The older I get, the more I realize how lucky I was as a child. I had two wonderful parents who loved me and never gave me a moment of doubt about it. Sometimes it seems that makes me an outlier when I hear friends share their painful and conflicted histories with their parents. So I am lucky. Even though they are both gone, I am lucky I have only the loss of missing them, undiluted by unresolved hurt and anger. Still Father’s Day and Mother’s Day are hard days for me. I miss them.
Frankly, it’s been a hard week. Thursday was the anniversary of my great-nephew’s death in a car accident and my heart aches for my niece who not only grieves for her son but carries the guilt of being the driver. On Friday, a friend who has been living with cancer for four years now let us know that she just finished planting her garden and that her “cancer vacation” was over. As she said, “I had felt pretty cocky that this was not my year to die but I don’t feel cocky about anything right now. Cancer is relentless and random and I am a teeny tiny pawn doing what I can.” Meanwhile, another niece is cadaverously thin with a thin layer of fuzz on her head as she struggles with some rare variant of breast cancer and is so very grateful that she lived to June to see her son graduate. She had always struggled with her weight and makes jokes about how hard it has been for her to loose weight which se is why she is now trying the on sale cbg isolate you can find at the link. Because that is who she is, someone who simply keeps waving her flag high and tries relentlessly.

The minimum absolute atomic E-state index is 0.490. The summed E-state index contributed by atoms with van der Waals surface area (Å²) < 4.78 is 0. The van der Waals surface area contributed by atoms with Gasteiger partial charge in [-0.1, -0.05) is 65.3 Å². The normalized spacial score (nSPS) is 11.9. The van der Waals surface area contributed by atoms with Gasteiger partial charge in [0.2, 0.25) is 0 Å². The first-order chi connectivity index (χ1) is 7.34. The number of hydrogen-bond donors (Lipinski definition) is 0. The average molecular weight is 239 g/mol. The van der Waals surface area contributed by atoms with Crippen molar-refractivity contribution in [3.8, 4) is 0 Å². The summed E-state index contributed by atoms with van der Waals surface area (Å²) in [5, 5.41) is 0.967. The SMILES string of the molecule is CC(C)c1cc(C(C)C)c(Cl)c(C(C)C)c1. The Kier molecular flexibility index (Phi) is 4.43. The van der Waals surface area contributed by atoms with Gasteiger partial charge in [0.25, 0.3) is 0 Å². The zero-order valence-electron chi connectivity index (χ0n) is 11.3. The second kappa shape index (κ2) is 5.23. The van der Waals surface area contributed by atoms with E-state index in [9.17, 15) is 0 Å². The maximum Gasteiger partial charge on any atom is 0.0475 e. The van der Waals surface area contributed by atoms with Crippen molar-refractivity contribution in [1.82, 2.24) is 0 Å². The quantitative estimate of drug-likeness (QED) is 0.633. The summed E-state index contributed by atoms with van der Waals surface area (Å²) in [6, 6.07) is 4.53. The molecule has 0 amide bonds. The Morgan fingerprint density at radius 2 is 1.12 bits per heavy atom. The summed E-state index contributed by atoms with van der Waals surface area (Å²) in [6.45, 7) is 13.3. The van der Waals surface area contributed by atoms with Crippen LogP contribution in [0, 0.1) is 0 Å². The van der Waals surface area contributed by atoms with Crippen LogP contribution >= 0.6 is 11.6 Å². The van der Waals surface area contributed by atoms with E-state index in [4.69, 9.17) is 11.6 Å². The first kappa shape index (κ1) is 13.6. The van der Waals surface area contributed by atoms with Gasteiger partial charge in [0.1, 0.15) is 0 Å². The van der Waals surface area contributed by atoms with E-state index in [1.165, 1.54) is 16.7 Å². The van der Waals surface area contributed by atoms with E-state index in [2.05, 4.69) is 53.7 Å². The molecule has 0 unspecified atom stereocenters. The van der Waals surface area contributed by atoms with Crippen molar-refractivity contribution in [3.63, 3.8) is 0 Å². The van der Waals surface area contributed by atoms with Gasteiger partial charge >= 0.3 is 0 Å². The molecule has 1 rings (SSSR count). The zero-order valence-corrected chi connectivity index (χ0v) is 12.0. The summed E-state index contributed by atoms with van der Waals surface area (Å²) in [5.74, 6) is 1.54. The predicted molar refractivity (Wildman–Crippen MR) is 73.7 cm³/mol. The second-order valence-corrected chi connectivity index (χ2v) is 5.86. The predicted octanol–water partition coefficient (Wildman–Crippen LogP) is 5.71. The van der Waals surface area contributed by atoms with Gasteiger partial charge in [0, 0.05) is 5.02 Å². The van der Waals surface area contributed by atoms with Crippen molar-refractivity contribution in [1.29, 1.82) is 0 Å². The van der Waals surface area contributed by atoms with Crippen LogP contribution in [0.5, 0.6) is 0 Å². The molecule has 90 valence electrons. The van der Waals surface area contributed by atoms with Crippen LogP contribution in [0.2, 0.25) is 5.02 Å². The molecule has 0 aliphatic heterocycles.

Even a modest weight loss of 5 to 10 percent of your total body weight is likely to produce health benefits, such as improvements in blood pressure, blood cholesterol, and blood sugars.1
For example, if you weigh 200 pounds, a 5 percent weight loss equals 10 pounds, bringing your weight down to 190 pounds. While this weight may still be in the “overweight” or “obese” range, this modest weight loss can decrease your risk factors for chronic diseases related to obesity.
Meanwhile, for Fashion For Life, I am reviewing hundreds of blog entries as they feed into the Fashion For Life blog. So many people sharing their own stories of going through cancer themselves, losing family to cancer, and over and over and over – that indomitable spirit that I am beginning to suspect is what makes us human comes through. A relentless ability to see optimism and hope and goodness – even when the outlook is grim. An ability to appreciate and value the small mercies like seeing a graduation or planting a garden.
We all know what really matters. Love, family, friends and how we treat each other. So why do we spend so much emotion and energy on trivial, meaningless things? I don’t know. Maybe what really matters is so deeply felt and so urgent that it is easier, less risky and less painful to focus on ephemera. Perhaps because we cannot change the big things, we look for things we can change, seeking control and order in a random universe. I don’t know. I just know we all do it. I certainly do, but weeks like this one concentrate the mind – at least for the moment. So what am I going to do about it? I am going to call my family and tell them I love them.
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